Every household has its own little culture. Within Thor’s and mine, I did the unthinkable last night: I drove (did not walk) the 3/10 mile from our house over to choir practice.
This was not even in the Prius or other hybrid we have yet to purchase, but in our 1993 Nissan Sentra. As I was stepping out the door to walk to the church, I realized there was a hard, driving rain. Changing into rain gear would make me late. I didn’t want to be either late or soaked, so I jumped into the car for the 3/10 mile journey. Normal in many households; unthinkable in mine.
How would I respond to a ‘normal’ person’s charge of being obsessively PC (politically correct)? Well, my answer is about context and about the dismissive power of labels.
The context is that Portland Oregon (where we live) wins awards for being the Most Sustainable City in the nation. We are ‘early adopters’ in that arena, with excellent public transit, bike lanes, land use and biodiesel availability. So my household makes choices in a city-state context of sustainability.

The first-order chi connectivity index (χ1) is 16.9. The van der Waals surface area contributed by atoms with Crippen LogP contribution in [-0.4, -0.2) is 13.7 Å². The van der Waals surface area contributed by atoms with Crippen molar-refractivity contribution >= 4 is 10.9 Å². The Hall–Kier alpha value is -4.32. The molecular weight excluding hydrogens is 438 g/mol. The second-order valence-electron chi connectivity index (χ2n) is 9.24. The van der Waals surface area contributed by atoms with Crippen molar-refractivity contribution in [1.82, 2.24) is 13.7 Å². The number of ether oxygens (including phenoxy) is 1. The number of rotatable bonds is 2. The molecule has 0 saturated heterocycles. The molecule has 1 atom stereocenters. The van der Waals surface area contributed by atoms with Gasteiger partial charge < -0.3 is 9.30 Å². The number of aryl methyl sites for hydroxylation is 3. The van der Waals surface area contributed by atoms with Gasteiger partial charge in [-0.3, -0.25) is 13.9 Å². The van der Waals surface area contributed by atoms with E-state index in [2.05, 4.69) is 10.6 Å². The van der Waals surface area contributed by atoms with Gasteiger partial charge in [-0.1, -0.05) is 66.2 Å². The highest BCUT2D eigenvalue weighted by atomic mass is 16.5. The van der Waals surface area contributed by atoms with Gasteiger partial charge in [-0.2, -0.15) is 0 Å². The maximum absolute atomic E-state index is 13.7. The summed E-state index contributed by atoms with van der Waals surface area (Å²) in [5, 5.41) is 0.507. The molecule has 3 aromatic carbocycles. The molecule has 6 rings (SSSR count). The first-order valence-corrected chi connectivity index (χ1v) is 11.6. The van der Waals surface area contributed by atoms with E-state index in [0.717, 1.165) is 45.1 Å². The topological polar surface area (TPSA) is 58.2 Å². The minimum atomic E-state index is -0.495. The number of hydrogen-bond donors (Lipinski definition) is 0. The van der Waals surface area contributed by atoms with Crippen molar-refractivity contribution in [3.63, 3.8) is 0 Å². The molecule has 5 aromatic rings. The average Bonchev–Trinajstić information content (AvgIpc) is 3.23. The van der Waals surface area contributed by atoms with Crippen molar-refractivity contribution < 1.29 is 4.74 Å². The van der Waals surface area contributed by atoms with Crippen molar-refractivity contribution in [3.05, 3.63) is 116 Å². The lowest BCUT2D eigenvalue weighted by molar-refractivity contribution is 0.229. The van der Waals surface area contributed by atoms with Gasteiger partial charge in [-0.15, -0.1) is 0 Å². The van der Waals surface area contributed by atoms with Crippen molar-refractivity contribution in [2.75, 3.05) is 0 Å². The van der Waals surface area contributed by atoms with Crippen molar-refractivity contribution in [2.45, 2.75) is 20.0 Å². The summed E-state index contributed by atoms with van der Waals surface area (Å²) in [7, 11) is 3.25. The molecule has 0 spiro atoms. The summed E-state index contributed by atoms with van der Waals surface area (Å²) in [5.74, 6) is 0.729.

Concerning the label of PC or any other label: it’s a form of dismissal. For instance, to say that New Yorkers are rude, or Southerners ignorant, dismisses them from further thought. It also makes them lower-than, less worthy than the one labeling them. “Portlanders not wanting to drive? How PC!” — and the speaker and listener toss away the notion of driving less, without thinking about what they’ve tossed.
That thing of not thinking is how we’ve landed in the global warming mess we’re in.
My work-day today involves getting input from my statewide transportation-options group about my idea of an Oregon residential energy tax credit (RETC, rhymes with Betsy) for carpooling, and then meeting up with a leader of the state’s Drive Less, Save More publicity campaign.
And you can bet I will not be driving to those meetings — though I’ll admit to my colleagues my slip-up last night :).